The world’s second-largest cryptocurrency Ethereum is in the spotlight for underperforming this bull market compared to Bitcoin. Data by CoinGecko shows that Bitcoin has doubled its price 19 times in less than a year, with impressive feats such as rising from $31,457 on January 2, 2020, to its ATH of over $41,000. In the same time frame, ETH has managed to breach $1,400 but is yet to break its 2018 ATH of $1,448 at around $48 away from that figure.
According to real-time crypto assets data provider ByteTree, Ethereum’s underperformance is directly linked to its existing scalability and high gas price issues.
“There are two key drivers of Ethereum’s under performance relative to Bitcoin: It’s scalability issues, and secondly, the impractical costs for its users.”
ByteTree adds that as long as Ethereum continues to have exorbitant gas prices especially at peak network activity periods, its value proposition, which centers around becoming bigger and better than bitcoin will remain unachieved.
Ethereum’s High Gas Prices vs Scalability in DeFi
The positive reception of ETH’s rally shows that the sentiment around the second most popular cryptocurrency is positive. However, ETH gas issues make investors shy away from moving the asset, and especially retail investors, due to the expensive fees associated with the network.
Gas price refers to the cost of transacting on Ethereum which is expressed in Gwei, and which discourages spamming activity on the network. With the growth of the DeFi sector, gas has risen to its historically highest prices.
“DeFi has highlighted the inability of Ethereum to perform its role for early adopters.”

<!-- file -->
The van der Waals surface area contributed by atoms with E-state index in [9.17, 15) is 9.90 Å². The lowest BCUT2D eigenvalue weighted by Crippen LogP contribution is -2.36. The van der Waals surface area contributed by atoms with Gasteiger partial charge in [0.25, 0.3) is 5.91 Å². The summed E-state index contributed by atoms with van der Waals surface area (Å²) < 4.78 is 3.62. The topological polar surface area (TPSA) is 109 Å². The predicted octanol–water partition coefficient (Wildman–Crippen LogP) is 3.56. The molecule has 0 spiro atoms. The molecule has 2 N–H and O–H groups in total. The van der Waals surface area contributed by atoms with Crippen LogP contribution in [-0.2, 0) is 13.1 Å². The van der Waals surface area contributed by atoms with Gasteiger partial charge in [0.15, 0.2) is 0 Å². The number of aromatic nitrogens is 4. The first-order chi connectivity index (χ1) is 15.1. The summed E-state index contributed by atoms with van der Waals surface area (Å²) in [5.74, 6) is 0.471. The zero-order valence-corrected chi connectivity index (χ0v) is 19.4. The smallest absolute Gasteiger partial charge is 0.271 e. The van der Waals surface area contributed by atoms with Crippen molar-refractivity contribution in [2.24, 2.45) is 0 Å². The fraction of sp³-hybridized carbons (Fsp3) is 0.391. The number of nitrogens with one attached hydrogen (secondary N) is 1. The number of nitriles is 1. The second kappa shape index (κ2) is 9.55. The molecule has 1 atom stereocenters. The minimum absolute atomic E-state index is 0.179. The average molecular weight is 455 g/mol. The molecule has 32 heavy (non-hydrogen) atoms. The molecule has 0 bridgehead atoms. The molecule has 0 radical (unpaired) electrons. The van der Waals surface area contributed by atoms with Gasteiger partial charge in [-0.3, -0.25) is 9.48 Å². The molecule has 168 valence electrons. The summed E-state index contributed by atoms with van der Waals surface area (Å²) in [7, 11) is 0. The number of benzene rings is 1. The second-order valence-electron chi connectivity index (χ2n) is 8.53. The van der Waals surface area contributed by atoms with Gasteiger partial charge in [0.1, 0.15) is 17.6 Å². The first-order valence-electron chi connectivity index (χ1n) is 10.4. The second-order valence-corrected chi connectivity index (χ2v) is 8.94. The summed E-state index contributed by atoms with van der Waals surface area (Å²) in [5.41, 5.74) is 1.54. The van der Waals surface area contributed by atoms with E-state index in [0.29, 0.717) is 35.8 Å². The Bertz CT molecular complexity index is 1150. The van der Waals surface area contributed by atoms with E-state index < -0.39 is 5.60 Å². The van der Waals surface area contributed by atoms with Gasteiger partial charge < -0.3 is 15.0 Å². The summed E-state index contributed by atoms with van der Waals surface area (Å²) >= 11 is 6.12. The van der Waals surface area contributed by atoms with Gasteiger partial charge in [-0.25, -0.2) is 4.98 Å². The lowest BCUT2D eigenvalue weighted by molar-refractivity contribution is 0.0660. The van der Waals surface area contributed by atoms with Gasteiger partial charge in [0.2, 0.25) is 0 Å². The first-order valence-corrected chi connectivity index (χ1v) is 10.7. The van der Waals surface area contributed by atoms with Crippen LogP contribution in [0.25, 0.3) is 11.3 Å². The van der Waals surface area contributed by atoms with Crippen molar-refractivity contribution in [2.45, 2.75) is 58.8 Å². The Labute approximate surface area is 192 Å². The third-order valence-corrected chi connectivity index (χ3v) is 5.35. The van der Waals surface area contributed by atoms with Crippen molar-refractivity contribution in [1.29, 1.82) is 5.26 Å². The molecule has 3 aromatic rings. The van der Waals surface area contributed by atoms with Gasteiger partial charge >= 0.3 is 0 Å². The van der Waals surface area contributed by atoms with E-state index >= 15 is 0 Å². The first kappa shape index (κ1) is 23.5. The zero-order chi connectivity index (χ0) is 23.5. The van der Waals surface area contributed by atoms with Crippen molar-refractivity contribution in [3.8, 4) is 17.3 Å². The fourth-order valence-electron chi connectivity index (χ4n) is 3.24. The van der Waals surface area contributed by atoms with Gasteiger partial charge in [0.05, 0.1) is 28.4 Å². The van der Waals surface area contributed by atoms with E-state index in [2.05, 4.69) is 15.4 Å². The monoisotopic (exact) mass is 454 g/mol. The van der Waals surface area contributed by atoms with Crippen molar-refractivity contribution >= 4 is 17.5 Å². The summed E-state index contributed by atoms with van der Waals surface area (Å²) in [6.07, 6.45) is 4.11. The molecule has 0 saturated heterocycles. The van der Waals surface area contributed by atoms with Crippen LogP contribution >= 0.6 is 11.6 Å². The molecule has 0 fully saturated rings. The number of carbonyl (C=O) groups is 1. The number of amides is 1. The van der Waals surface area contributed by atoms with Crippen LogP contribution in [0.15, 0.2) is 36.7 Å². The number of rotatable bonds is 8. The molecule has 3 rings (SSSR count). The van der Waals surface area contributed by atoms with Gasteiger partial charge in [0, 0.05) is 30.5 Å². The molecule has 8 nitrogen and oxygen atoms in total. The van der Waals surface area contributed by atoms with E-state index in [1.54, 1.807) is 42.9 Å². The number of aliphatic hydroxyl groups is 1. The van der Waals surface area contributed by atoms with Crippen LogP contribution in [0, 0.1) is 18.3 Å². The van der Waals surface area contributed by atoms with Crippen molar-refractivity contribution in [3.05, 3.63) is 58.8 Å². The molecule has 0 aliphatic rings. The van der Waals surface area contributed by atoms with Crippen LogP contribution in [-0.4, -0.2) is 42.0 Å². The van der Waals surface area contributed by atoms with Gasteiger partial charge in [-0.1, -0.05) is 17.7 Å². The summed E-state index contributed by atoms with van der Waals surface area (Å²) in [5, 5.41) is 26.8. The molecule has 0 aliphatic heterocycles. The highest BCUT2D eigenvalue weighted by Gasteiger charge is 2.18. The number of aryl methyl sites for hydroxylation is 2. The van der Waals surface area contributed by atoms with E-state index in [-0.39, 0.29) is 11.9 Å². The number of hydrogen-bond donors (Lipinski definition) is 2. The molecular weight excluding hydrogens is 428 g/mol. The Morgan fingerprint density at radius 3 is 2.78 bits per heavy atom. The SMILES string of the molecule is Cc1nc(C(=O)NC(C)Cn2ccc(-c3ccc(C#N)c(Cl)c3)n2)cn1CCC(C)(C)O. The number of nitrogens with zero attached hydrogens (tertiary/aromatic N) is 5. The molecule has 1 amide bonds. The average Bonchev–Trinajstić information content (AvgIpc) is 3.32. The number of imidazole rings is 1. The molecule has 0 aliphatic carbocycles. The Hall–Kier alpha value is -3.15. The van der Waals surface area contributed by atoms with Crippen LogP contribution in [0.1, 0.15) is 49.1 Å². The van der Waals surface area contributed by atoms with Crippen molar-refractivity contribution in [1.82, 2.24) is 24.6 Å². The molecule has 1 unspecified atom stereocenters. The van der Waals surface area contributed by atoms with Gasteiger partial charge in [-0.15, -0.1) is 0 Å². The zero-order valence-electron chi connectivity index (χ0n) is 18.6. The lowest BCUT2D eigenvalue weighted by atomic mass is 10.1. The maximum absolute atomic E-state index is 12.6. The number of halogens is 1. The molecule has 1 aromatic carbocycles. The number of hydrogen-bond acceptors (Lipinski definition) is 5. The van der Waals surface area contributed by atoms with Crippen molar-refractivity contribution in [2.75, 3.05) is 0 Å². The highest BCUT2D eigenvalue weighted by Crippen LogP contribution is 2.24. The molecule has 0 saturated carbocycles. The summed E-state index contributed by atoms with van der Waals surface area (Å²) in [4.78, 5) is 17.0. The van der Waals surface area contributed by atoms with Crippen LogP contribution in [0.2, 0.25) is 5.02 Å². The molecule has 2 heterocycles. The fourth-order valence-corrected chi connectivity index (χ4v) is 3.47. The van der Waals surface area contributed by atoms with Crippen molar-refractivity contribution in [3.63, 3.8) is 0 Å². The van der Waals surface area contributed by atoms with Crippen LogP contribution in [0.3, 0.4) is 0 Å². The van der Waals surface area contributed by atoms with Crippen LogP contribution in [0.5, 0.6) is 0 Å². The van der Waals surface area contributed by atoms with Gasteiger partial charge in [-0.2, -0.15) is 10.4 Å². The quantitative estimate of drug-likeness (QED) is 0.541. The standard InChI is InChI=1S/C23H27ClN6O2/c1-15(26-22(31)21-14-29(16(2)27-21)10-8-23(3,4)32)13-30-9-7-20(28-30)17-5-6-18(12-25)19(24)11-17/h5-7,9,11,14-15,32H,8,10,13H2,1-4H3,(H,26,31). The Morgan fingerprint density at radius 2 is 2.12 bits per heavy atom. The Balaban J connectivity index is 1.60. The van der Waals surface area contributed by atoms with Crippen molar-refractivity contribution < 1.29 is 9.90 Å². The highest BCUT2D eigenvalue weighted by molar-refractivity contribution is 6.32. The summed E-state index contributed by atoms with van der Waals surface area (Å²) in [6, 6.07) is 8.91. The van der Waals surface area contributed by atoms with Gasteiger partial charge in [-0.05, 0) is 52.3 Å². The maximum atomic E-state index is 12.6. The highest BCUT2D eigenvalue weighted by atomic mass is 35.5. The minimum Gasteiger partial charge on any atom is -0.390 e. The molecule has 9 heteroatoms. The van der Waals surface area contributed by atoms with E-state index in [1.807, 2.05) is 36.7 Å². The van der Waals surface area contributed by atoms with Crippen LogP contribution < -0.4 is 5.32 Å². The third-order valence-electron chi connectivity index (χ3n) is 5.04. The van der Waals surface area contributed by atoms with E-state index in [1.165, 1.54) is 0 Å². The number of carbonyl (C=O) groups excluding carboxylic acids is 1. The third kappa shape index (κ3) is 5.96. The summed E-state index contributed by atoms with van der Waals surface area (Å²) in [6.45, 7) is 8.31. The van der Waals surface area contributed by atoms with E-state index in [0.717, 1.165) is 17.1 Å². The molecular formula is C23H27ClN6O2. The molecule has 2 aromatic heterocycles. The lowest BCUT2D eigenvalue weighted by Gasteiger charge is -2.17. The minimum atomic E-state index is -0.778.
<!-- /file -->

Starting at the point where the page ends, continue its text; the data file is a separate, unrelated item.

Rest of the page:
In terms of scalability, ByteTree says that the issue is not about Ethereum’s ability to host the booming DeFi sector but the outrageous cost of using various smart contracts which becomes economically inefficient.
“Over 17,500 ETH ($6.8 million) are currently being spent on fees daily on Ethereum.”
DeFi has contributed greatly to the high complexity of transacting on Ethereum, thus making straight forward transactions like moving ETH between different smart contracts ten times more expensive than simple ETH transfers between wallets.
The challenge is heightened by the fact that 99% of all transactions on Ethereum are related to DeFi activity. However, the DeFi sector has grown to a $2 billion industry for both miners and smart contract users.
“Clearly, DeFi fees are lucrative, and due to potentially long waiting times, many users opt to pay an unnecessarily large network fee.”
Ethereum 2.0 and EIP-1559 Could Be the Answer
Apart from the migration to ETH 2.0, Ethereum will also implement the Ethereum Improvement Proposal (EIP-1159) initiated by Cofounder Vitalik Buterin and Eric Conner. Both improvements aim to fix Ethereum’s scalability and the inefficiency of its gwei pricing mechanism.
The successful implementation of the Phase 0 step of the plan has also contributed greatly to the positive attitude toward the future of ETH as the internet of all things. As earlier reported, ETH 2.0 has attracted over 2% of total ETH from investors. ByteTree concludes:
“Systematic changes like EIP-1559 and ETH 2.0 have great potential to improve the current gas issues. However, it remains to be seen as to whether miners will be incentivized enough to continue to support the network.”